|Ex Austin Dispatches||
|Is it just me, or did the civic observations of Independence Day
seem perfunctory? The politicians
seemed even more lackluster at making platitudinous speeches than ever, and the word "liberty" was conspicuously absent to this citizen's ears.1 Maybe even they sense the hollowness in reading their flunkies' words while our legions settle into the empire's new territory.2 In this day and age, "The bombs bursting in air" ought to refer strictly to lyrics in the national anthem, not sorties against a Slavic backwater.3
(I am gratified, though, to realize I'm nearly 10 years ahead of U.S. Sen. Bob Smith of New Hampshire in departing the GOP,4 for similar reasons.)5
Yet having extricated myself from the large-R Republicans, I spent a third of my freedom voluntarily ensnared in traffic school. Readers expecting snide commentary in this e-zine will be satisfied to learn that traffic school was stultifying, punctuated by laughably bad instructional videos. Track down "The 2nd Annual Valvoline National Driving Test" if you want to see how far William Shatner,6 Robert Urich7 and Perry King8 can sink. The scary part: Shatner, Ulrich and King were better in this video than any true thespian role they've snared. Even scarier: they were funnier than the "comic relief" of Jerry Seinfeld9 and Joan Rivers.10 I've endured power outages that were less "off" than these two. Back to amateur night, the both of you.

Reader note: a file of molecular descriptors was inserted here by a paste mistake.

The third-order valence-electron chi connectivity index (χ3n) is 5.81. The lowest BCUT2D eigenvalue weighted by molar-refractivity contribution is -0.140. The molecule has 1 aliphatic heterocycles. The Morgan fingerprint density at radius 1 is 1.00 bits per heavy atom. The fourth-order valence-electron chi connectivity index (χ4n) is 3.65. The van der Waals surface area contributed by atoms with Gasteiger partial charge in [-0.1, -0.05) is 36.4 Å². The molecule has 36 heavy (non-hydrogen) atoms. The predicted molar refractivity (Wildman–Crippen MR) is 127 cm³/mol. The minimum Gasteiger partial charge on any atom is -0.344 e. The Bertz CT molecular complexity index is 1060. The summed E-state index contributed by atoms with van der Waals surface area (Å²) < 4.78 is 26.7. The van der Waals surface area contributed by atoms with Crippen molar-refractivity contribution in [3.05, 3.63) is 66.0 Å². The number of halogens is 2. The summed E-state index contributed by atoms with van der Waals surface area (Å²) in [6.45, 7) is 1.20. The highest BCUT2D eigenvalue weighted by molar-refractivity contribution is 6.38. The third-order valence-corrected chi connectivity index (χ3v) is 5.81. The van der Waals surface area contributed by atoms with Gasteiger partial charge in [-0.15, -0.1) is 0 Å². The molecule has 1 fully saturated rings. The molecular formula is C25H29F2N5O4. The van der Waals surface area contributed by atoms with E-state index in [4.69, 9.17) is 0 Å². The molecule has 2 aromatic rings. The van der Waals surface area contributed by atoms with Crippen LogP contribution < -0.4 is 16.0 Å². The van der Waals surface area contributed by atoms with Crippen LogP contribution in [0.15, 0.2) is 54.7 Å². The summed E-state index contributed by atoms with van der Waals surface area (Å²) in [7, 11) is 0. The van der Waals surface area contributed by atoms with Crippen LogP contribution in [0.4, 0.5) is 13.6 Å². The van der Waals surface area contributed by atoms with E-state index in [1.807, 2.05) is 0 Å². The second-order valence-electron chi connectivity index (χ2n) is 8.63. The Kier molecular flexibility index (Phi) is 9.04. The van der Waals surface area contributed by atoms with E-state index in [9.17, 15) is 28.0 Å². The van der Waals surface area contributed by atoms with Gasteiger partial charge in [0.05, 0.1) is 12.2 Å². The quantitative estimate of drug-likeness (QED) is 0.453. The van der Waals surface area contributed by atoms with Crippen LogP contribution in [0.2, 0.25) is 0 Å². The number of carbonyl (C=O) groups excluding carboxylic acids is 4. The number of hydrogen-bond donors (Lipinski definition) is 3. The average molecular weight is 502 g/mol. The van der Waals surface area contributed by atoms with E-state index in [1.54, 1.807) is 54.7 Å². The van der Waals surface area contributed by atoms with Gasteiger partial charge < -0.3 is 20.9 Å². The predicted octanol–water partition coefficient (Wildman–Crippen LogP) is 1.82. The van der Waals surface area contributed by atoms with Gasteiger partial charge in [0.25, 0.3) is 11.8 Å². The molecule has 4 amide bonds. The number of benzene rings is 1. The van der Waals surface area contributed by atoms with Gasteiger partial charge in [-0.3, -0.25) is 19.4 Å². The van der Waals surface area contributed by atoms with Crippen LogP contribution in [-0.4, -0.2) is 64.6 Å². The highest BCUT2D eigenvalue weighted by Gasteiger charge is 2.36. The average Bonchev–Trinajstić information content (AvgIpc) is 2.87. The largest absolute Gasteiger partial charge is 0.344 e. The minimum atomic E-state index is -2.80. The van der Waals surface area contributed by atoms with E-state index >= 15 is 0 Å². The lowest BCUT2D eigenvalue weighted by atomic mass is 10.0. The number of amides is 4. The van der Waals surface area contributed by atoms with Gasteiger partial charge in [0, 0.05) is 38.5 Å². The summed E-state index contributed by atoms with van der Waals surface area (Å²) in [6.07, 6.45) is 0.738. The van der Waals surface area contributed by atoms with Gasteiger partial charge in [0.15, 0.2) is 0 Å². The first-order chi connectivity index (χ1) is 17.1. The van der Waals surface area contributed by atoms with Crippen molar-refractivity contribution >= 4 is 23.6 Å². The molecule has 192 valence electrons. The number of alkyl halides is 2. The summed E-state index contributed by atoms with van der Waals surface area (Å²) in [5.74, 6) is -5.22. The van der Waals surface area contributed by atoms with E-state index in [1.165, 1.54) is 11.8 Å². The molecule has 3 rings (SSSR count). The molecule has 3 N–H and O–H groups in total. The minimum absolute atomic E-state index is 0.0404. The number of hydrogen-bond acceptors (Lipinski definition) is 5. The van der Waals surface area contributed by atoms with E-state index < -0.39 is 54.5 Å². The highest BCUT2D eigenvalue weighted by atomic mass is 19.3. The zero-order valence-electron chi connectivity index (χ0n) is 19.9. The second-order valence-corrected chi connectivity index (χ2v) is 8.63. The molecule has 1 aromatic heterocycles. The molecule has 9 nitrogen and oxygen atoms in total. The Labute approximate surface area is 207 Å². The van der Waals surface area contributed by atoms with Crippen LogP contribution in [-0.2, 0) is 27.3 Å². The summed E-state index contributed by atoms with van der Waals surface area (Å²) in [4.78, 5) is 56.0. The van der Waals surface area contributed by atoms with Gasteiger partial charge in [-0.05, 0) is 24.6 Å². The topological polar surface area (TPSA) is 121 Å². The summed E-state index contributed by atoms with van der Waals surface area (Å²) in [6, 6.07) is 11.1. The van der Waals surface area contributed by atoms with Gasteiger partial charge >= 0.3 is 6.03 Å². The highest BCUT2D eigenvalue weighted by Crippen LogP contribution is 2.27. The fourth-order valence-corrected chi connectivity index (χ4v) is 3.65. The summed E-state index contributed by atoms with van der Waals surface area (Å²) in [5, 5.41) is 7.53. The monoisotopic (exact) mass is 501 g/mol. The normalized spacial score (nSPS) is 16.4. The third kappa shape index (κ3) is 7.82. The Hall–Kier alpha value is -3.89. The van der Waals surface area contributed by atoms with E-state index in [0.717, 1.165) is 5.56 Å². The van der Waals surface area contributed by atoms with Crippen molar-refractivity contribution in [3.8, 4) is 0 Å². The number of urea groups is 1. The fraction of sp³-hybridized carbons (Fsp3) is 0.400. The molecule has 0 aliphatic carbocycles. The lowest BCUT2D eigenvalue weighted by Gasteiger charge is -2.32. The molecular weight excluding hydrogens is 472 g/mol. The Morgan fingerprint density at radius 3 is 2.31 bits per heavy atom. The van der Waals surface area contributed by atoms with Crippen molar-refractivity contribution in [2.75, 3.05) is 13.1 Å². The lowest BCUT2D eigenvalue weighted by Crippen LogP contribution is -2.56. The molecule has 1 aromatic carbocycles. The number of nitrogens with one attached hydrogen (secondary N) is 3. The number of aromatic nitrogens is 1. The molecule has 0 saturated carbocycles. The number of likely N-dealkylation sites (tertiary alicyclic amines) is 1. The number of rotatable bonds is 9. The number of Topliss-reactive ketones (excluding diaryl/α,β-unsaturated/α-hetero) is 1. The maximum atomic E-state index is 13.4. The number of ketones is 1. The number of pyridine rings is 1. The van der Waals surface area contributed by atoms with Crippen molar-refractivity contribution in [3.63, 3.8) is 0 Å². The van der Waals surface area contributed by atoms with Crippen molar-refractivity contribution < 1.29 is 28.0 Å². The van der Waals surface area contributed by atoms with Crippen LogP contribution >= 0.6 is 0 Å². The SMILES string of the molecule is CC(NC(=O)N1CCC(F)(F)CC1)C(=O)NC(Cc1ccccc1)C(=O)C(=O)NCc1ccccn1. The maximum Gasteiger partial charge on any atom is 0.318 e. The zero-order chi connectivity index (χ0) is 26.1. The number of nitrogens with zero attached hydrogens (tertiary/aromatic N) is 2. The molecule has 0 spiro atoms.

All to keep my auto insurance rates to a tolerable level of extortion. Someday soon, I'll achieve real independence, from creditors, from insurance companies, the lot of them in line for the back of my hand.
Of course, I had better preoccupations that weekend. One of the barnburners11 visited. We didn't many fireworks ... outside. With the onset of monsoon season, Phoenix has been getting rain. Not "rain," but the real, spoil-your-parade stuff. Phoenicians have stopped asking me boastful variations on "Hot enough for ya?" as though my years in Texas count for nothing in matters sultry.
And indeed the Fourth was sultry, even outdoors, as the barnburner
and I admired the
|1 Reese, Charley. "Precious Independence
is Nibbled Around the Edges All the Time." OS 4 July 1999: G2.
2 Burroughs, William S. Cities of the Red Night. New York City: Holt, Rinehart & Winston, 1981: xiv; Casey, Douglas. "The New Praetorians." Liberty March 1996: 49+; Malone, Wilbur. "Going the Way of Rome." Philadelphia Trumpet July 1999: 26-27; Walker, Jesse. "A Splendid Little War." Liberty Nov. 1996: 29-30.
3 McGeary, Johanna et. al. "The Road to Hell ..." Time 12 April 1999: 36-45.
4 Barone, Michael, and Grant Ujifusa. Almanac of American Politics 1992. Washington, D.C.: National Journal, 1991: 766-767; Carlson, Tucker. "Mr. Smith Goes Third Party." TWS 26 July 1999: 15-16.
5 Podhoretz, John. Hell of a Ride: Backstage at the White House Follies 1989-1993. New York City: Simon & Schuster, 1993.
6 Almanac of Famous People, 6th ed. Ed. Frank V. Castronova. Detroit: Gale, 1998: I, 601.
7 Ibid., I, 1703.
8 Ibid., I, 952.
9 Baldwin, Kristen et. al. "Thanks for Nothing." EW 30 May 1997: 20-23.
10 Castronova, op. cit., I, 1426.
11 Taraborrelli, J. Randy. Sinatra: Behind the Legend. Secaucus, N.J.: Birch Lane Press, 1997: 229.
12 Webster's, 642.